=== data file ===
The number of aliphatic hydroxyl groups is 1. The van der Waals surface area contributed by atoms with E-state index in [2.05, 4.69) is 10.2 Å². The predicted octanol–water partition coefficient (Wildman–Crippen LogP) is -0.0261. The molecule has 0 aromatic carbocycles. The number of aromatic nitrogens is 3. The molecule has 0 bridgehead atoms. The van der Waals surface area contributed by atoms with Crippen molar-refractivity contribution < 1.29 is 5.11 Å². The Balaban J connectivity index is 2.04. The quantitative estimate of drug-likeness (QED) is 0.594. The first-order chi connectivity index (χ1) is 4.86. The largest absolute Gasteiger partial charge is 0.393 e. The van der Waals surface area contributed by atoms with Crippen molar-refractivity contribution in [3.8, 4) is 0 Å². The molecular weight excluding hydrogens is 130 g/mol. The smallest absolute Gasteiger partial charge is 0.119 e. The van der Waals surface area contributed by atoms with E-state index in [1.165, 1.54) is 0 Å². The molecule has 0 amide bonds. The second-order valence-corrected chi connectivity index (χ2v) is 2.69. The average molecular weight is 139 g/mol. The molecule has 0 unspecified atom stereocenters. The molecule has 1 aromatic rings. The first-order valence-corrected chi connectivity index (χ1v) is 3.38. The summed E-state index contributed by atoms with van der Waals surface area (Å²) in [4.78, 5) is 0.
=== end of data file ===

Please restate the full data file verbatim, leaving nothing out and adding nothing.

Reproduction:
The number of aliphatic hydroxyl groups is 1. The van der Waals surface area contributed by atoms with E-state index in [2.05, 4.69) is 10.2 Å². The predicted octanol–water partition coefficient (Wildman–Crippen LogP) is -0.0261. The molecule has 0 aromatic carbocycles. The number of aromatic nitrogens is 3. The molecule has 0 bridgehead atoms. The van der Waals surface area contributed by atoms with Crippen molar-refractivity contribution < 1.29 is 5.11 Å². The Balaban J connectivity index is 2.04. The quantitative estimate of drug-likeness (QED) is 0.594. The first-order chi connectivity index (χ1) is 4.86. The largest absolute Gasteiger partial charge is 0.393 e. The van der Waals surface area contributed by atoms with Crippen molar-refractivity contribution in [3.8, 4) is 0 Å². The molecular weight excluding hydrogens is 130 g/mol. The smallest absolute Gasteiger partial charge is 0.119 e. The van der Waals surface area contributed by atoms with E-state index in [1.165, 1.54) is 0 Å². The molecule has 0 amide bonds. The second-order valence-corrected chi connectivity index (χ2v) is 2.69. The average molecular weight is 139 g/mol. The molecule has 0 unspecified atom stereocenters. The molecule has 1 aromatic rings. The first-order valence-corrected chi connectivity index (χ1v) is 3.38. The summed E-state index contributed by atoms with van der Waals surface area (Å²) in [4.78, 5) is 0.